If you aren't sure what happens in the next 10 years - buying a pup from a good breeder who will take the pup back (and who you can trust to lovingly place the pup in a new ideal home) if anything happens - is best. That's why we don't just buy pups from petstores, off craigslist, etc.
 

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Welcome to the forum! I'm glad you are asking these questions before you get your puppy! As others have mentioned, well-bred Golden puppies from reputable breeders (which is what you want!) are generally in the $2000-$3000 range pretty much everywhere in the United States. If a breeder is asking less than that it is pretty much a guarantee that they are a back-yard breeder (or worse) who will not have done all the essential health-related checks on the parents and who are just breeding puppies for money or "for the fun of it." You may think to yourself... "But I don't want a show dog, I just want a healthy pet," but the point is that healthy pets come from what many regard as "show" breeders. They are the ones that really know the breed, who are responsible enough to follow the Golden Retriever Club of America's Code of Ethics (which you can read here), who raise their pups with knowledge and concern for their long-term health and mental, emotional, and physical development, and who will be there to support you throughout your dog's life. Although reputable breeders breed to "show standard," the vast majority of their puppies will not make the cut as future show or breeding dogs and will be carefully placed into the best "pet" homes the breeder can find. (And, BTW, most reputable breeders have a wait list for their puppies!)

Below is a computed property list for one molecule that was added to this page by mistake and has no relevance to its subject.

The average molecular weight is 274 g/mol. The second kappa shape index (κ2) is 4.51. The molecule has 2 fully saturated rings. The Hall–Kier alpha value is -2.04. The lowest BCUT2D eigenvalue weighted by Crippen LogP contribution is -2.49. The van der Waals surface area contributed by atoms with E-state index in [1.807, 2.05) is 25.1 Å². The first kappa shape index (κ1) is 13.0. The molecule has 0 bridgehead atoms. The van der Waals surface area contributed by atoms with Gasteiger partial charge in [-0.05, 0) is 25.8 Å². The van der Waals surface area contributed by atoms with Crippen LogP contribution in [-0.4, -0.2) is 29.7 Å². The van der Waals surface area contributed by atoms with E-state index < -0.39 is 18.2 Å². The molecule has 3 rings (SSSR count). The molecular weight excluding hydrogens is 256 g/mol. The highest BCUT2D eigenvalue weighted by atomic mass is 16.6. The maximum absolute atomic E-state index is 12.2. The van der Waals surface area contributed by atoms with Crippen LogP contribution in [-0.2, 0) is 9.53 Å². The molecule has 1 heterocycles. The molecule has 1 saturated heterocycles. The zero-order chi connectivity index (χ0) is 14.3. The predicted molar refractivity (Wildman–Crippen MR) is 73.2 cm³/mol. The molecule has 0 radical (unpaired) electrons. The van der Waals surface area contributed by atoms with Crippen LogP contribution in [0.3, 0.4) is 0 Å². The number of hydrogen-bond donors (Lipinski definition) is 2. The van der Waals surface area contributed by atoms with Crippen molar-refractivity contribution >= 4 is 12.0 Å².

When planning your budget, keep in mind that the money you save by compromising on the quality of your breeder may end up being spent (sometimes in MUCH higher amounts) if your puppy ends up having bad hips or elbows, or seizures, or heart or eye problems. Any one of these issues can cost you many thousands of dollars to correct (if you are lucky); and several can result in your dog's early death or a severely compromised quality of life. Cancer is also a big problem in Goldens; I believe current statistics are that 60% of even the well-bred ones will have some sort of cancer in their lifetimes. That's not to say that buying from a reputable breeder will guarantee that your pup will never experience any of these things, but reputable breeders screen their breeding stock for many of these disorders and in general do all they can to ensure your pup has a long and healthy life with you!

Well-bred pups are in high demand, and are rarely available on short notice. Most of us have spent months, if not years, researching breeders, establishing relationships, and getting on a wait list for puppies that haven't even been conceived yet. I agree with the advice you received above that now is the time to be researching, learning, and asking a lot of questions! This forum has TONS of good information (make use of the search function for particular topics) as well as many helpful, experienced breeders and Golden owners who are happy to answer your questions. I would use the next year or so to become as knowledgeable as you can, save your $$ so you can afford a good-quality pup, and wait until you are settled into your new home before you begin a serious search for your new best friend!
 

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You won't find one on the East Coast for less then $2000. I'm in Delaware and I haven't seen any. I was paying $800 in 1986. I've also never heard of the breeder not doing the first round of shots. In all honesty I would wait until I moved to Oregon to buy a Golden. It's a big commitment and a puppy requires so much time. I can't imagine trying to move while going through the beginning phases. (and I mean the first 8 months) There are plenty of breeders in Oregon and the surrounding states. Some years ago I was on a wait list for one from Northern California and I'm in Delaware.